The Buckeyes are on top right now. Maybe not for the 2006 or 2007 season but in general, the Buckeyes are standing on top of the hill, as one of college football’s elite programs, looking down at the rest of the nation. The Big Ten is down, we all know it, but that doesn’t change the fact that Ohio State has been to five BCS games (including three championship games) in the last six years. Nor does it change the fact that Ohio State is now dominating recruiting in the Midwest, snatching up players that in previous years would have gone to Penn State, Notre Dame, Michigan, Pittsburgh, etc. The problem is that when you are on top everyone wants to knock you down a couple of notches.
Fans and media love to point at all the problems, perceived or real, with Ohio State football. Favorite topics include the Troy Smith five hundred dollar handshake, the relative weakness of the Big Ten, Ohio State’s record (0-9) in bowl games against the SEC, and of course Maurice Clarett. I cannot say or do anything about the first three topics since they are all true statements. Troy Smith did take $500.00 from a booster; Ohio State has lost all nine of its bowl games against the SEC, and the Big Ten in general has been down. Now the Clarett story, based on the actual events, is not the skid mark in Ohio State’s collective underwear that college football fans around the country would like you to believe.
The problem is that Ohio State fans hate to talk about Clarett while the haters love to talk about him, so over time the story has become distorted. If you objectively look at the facts, Ohio State’s conduct regarding Clarett sets a very high standard, one that most programs in the country would not maintain.
It has now been more than five years since Maurice Clarett has carried the football for Ohio State. The facts are harder to find behind the contorted stories and revisionist mudslinging, but they are there for the determined Buckeye fan that bothers to look. The issue is that most of us change the topic when “Mo C” comes up. So here it is a timeline of events, in which the Buckeyes deal harshly and admirably with arguably its best player of the 2002 season.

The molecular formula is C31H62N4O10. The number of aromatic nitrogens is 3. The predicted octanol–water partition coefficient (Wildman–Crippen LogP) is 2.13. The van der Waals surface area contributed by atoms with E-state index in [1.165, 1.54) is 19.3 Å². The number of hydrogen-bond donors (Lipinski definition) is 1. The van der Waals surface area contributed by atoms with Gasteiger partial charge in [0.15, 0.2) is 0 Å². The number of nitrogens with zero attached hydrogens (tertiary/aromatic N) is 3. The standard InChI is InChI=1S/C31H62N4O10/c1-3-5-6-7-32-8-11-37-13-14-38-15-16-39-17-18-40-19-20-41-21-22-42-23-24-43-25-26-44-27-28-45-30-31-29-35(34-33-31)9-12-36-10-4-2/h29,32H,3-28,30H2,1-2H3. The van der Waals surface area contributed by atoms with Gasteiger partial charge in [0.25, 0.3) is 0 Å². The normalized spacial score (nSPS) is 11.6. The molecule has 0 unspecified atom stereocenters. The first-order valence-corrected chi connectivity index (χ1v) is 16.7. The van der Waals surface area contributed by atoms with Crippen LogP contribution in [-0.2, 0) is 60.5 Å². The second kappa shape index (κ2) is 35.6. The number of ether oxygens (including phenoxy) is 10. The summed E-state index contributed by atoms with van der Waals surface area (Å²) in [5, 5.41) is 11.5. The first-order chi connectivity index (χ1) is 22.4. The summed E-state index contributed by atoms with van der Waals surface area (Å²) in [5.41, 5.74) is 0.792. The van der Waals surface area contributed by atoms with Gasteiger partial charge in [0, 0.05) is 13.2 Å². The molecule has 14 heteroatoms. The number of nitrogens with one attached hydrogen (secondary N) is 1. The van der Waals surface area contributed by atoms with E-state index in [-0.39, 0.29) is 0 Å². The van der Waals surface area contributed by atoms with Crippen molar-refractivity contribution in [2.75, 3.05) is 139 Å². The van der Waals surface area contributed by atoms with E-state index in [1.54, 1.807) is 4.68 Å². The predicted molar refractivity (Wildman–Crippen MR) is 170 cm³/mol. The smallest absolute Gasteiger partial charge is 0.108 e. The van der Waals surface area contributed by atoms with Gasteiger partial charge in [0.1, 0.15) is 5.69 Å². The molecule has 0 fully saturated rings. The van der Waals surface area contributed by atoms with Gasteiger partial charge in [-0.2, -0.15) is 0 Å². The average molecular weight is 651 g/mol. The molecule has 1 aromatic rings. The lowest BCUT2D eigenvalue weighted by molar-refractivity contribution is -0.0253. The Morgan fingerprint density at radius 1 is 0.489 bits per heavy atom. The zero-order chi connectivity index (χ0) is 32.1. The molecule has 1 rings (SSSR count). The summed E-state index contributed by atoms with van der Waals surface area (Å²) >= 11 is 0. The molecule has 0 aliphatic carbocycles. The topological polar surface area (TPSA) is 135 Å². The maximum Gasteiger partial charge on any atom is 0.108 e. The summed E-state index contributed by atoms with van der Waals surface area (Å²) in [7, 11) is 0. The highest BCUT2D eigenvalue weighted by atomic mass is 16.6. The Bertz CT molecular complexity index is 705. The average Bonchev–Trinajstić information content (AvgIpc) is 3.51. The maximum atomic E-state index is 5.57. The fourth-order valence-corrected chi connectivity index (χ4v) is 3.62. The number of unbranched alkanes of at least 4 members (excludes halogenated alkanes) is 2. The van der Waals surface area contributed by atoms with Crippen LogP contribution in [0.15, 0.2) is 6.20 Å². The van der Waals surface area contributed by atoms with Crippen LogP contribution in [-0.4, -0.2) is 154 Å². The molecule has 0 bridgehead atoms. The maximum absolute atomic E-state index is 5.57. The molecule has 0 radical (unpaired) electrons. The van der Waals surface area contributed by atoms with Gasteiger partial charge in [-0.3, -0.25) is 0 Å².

At 6’0” 230lbs, Maurice Clarett was a dominating force on the Ohio high school football landscape in 2001. As a senior running back at Warren G. Harding High School in Warren Ohio Clarett, a five-star college recruit, won Mr. Football Ohio and was heavily recruited nationally before deciding to stay at home in Ohio.
Clarett would go on to graduate early and enroll at Ohio State early so that he could participate in Spring Practice, making him much more likely to contribute in 2003. Fortunately for Buckeye fans it worked. Clarett rose to the top of the depth chart and broke out for 175 yards in his first game, the Pig Skin Classic against Texas Tech. Just like that, a star was born.
Clarett would spend the rest of the season putting up exceptional numbers while fighting lingering injuries, rushing for an Ohio State freshman record 1237 yards and 18TDs. The Buckeyes would go on to win the BCS Championship Game as a double-digit underdog against the Miami Hurricanes. Clarett was an integral part of that effort, making one of the best college football plays you will ever see as he stripped a streaking Sean Taylor as he was running downfield to a certain score after picking off a Krenzel pass. Clarett’s star had risen and Buckeye fans sat bewildered, wondering how well a healthy Clarett would play in 2003, but a funny thing happened on the way to the 2003 season.
In April 2003, Clarett filed a police report alleging that over six thousand dollars worth of cash, clothing, and stereo equipment, two built in television screens, and 300 CDs were stolen from his car during a break in on April 17th, 2003. The NCAA and Ohio State Athletic Department jumped into action, immediately curious about how a broke college freshman had even acquired these items.
As a result of the investigation, Ohio State and the NCAA were able to ascertain that Clarett was driving a vehicle improperly borrowed from a small dealership called The Car Store on the north side of Columbus. Furthermore, it was also discovered that Clarett had grossly exaggerated the value of the items that were stolen from the car in an attempt to profit from the pending insurance claim, and ultimately plead guilty to a misdemeanor charge regarding the false report.
Clarett was immediately barred from participating in summer camp, and although it was not required by the NCAA investigation, Ohio State decided to suspend Clarett for the entire 2003 season. Stop for a second and think about that, Ohio State a team that was expected to compete for a 2003 National Championship, suspended its best player and Heisman candidate independently of the NCAA.
That was it, the end of Ohio State’s official affiliation with Maurice Clarett. While the rest of Clarett’s story is the same tragic story of bad advice and self-destruction; it occurred independently of the Ohio State Buckeyes. Yet every story, and there would be a lot of them, following this point was (and forever will be) prefaced with “Ohio State running back, Maurice Clarett.”